>>268263570 This. Image getting a devkit in 1994. Playstation is going to reach the western marked in 1995, and you have 2 years to mash together games and figure out how to do 3D. The N64 launched in the west in 1996, with Mario. Mario did a lot of things right, at which point any games after Mario is going to try to copy what Mario did right. You have the same for a lot of Playstation games as well. Wipeout is fairly simple, but it set a benchmark.
>>268265068 Nah, maybe 720p is shit for you kiddies. Of course I don't WANT terrible graphics by themselves, but if it means 80% of the budget is directed towards making better art/gameplay/content then yes
>>268263379 Nope, smaller teams for a starter. AAA games for example would have somewhere around 30 people working on them (only exeption I can think of is Ocarina of time) So that meant most jobs consisted of programming stuff where nowadays you can have a person on your 300 people team doing textures in photoshop. Which is also why 90's games are considered the golden age of gaming, because smaller teams meant people worked closer together.
Add to that that 90's consoles were notoriously hard to program for, rather then copypasting some stuff in Unity.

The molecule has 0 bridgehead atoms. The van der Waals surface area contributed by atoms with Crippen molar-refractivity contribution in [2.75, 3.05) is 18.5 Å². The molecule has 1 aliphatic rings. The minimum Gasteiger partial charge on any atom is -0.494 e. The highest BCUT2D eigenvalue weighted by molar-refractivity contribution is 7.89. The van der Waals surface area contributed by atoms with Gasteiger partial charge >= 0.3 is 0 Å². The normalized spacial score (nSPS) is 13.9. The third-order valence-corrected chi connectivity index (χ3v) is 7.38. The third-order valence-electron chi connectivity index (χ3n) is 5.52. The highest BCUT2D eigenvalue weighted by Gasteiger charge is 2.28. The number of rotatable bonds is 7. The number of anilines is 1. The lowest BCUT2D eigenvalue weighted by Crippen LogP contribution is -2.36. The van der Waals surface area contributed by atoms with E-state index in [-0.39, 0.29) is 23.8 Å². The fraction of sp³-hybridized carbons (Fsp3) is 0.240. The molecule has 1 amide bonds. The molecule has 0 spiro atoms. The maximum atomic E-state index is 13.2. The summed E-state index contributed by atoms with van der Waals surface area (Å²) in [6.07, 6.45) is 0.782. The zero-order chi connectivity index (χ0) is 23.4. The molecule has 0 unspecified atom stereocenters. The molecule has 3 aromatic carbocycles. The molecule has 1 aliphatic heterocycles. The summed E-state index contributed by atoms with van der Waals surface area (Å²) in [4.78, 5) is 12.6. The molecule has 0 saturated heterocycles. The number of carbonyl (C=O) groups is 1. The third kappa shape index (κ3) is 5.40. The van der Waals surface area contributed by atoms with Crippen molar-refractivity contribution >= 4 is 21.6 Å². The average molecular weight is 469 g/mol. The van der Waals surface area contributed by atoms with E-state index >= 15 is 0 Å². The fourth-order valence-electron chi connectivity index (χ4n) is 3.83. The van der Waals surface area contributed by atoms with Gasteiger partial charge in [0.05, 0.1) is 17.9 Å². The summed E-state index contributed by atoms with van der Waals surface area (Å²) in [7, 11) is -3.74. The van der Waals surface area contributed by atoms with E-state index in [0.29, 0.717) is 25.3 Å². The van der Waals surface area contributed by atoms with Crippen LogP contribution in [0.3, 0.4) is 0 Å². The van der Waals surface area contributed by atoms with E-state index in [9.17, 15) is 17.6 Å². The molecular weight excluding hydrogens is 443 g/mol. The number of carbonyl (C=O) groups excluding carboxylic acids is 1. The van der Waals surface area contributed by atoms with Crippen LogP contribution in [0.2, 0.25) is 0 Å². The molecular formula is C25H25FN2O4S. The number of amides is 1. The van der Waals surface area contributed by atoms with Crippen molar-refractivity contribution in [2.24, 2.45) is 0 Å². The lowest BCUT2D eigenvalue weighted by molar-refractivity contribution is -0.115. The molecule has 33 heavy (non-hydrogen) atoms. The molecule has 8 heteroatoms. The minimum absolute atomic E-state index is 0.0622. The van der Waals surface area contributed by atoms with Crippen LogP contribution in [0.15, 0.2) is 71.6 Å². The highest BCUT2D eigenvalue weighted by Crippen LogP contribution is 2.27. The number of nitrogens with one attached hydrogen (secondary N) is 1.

>>268265265 This. Goddamn, I lost my disc so I decided to emulate it instead. I stopped playing when I realized it had a shitty american voice actor. Damn, why did they pick such a weak sounding faggot?
>limited hardware power requiring lots of optimization(even on PC) >usually have to write your own engine from scratch >sound/graphic/animation tools not as advanced and easy to use as today >lower overall amount of gamers
>>268268292 Also more complete technical documentation(Rare had to fucking reverse engineer N64 to do what they've did), no cache-related texture issues(that's the real reason why textures on N64 looked like shit) and more friendly 3rd party policy.
Nintendo thought they were gods when they've released N64, see how it turned out.
>>268264841 >or having to structure games around business models This is an expectation exclusive to the publishers. Customers expect none of this. Good proof that the publishers are not acting in the interest of their customers, and should as such be boycotted
>>268268292 >CDs had better storage Look at the size of the data tracks on your old PSX games. Developers had no idea what to do with all that space, pissed it away on CDDA and FMV instead. The actual game data is often in the range of 5 - 50MB